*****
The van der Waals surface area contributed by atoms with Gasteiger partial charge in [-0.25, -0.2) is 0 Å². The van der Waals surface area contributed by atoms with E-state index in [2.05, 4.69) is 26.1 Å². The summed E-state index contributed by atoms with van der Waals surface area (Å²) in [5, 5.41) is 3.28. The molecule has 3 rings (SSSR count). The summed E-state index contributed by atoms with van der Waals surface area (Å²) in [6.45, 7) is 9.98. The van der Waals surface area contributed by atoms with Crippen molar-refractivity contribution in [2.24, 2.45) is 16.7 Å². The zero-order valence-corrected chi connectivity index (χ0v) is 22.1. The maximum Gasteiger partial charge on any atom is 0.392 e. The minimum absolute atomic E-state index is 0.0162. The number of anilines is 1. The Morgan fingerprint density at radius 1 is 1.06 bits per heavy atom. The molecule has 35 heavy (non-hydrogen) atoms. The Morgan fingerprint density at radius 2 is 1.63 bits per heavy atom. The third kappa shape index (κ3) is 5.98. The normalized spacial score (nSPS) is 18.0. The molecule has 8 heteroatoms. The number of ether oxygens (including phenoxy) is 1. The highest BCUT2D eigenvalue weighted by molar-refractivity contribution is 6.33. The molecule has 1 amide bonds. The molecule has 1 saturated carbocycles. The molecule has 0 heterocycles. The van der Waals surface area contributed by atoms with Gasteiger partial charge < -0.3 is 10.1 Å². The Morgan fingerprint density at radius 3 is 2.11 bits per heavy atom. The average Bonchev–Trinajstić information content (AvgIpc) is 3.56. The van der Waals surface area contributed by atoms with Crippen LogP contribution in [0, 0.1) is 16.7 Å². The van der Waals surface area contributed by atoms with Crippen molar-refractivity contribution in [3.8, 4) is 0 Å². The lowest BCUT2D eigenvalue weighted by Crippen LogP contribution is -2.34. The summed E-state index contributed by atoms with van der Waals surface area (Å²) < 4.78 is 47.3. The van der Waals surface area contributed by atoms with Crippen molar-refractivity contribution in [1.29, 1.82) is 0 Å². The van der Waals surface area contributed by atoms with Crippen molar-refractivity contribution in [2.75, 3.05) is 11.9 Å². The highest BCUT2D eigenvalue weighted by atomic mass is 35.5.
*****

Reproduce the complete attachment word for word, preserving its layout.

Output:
The van der Waals surface area contributed by atoms with Gasteiger partial charge in [-0.25, -0.2) is 0 Å². The van der Waals surface area contributed by atoms with E-state index in [2.05, 4.69) is 26.1 Å². The summed E-state index contributed by atoms with van der Waals surface area (Å²) in [5, 5.41) is 3.28. The molecule has 3 rings (SSSR count). The summed E-state index contributed by atoms with van der Waals surface area (Å²) in [6.45, 7) is 9.98. The van der Waals surface area contributed by atoms with Crippen molar-refractivity contribution in [2.24, 2.45) is 16.7 Å². The zero-order valence-corrected chi connectivity index (χ0v) is 22.1. The maximum Gasteiger partial charge on any atom is 0.392 e. The minimum absolute atomic E-state index is 0.0162. The number of anilines is 1. The Morgan fingerprint density at radius 1 is 1.06 bits per heavy atom. The molecule has 35 heavy (non-hydrogen) atoms. The Morgan fingerprint density at radius 2 is 1.63 bits per heavy atom. The third kappa shape index (κ3) is 5.98. The normalized spacial score (nSPS) is 18.0. The molecule has 8 heteroatoms. The number of ether oxygens (including phenoxy) is 1. The highest BCUT2D eigenvalue weighted by molar-refractivity contribution is 6.33. The molecule has 1 amide bonds. The molecule has 1 saturated carbocycles. The molecule has 0 heterocycles. The van der Waals surface area contributed by atoms with Gasteiger partial charge < -0.3 is 10.1 Å². The Morgan fingerprint density at radius 3 is 2.11 bits per heavy atom. The average Bonchev–Trinajstić information content (AvgIpc) is 3.56. The van der Waals surface area contributed by atoms with Crippen LogP contribution in [0, 0.1) is 16.7 Å². The van der Waals surface area contributed by atoms with Crippen molar-refractivity contribution in [3.8, 4) is 0 Å². The lowest BCUT2D eigenvalue weighted by Crippen LogP contribution is -2.34. The summed E-state index contributed by atoms with van der Waals surface area (Å²) < 4.78 is 47.3. The van der Waals surface area contributed by atoms with Crippen molar-refractivity contribution in [1.29, 1.82) is 0 Å². The van der Waals surface area contributed by atoms with Crippen molar-refractivity contribution in [2.75, 3.05) is 11.9 Å². The highest BCUT2D eigenvalue weighted by atomic mass is 35.5.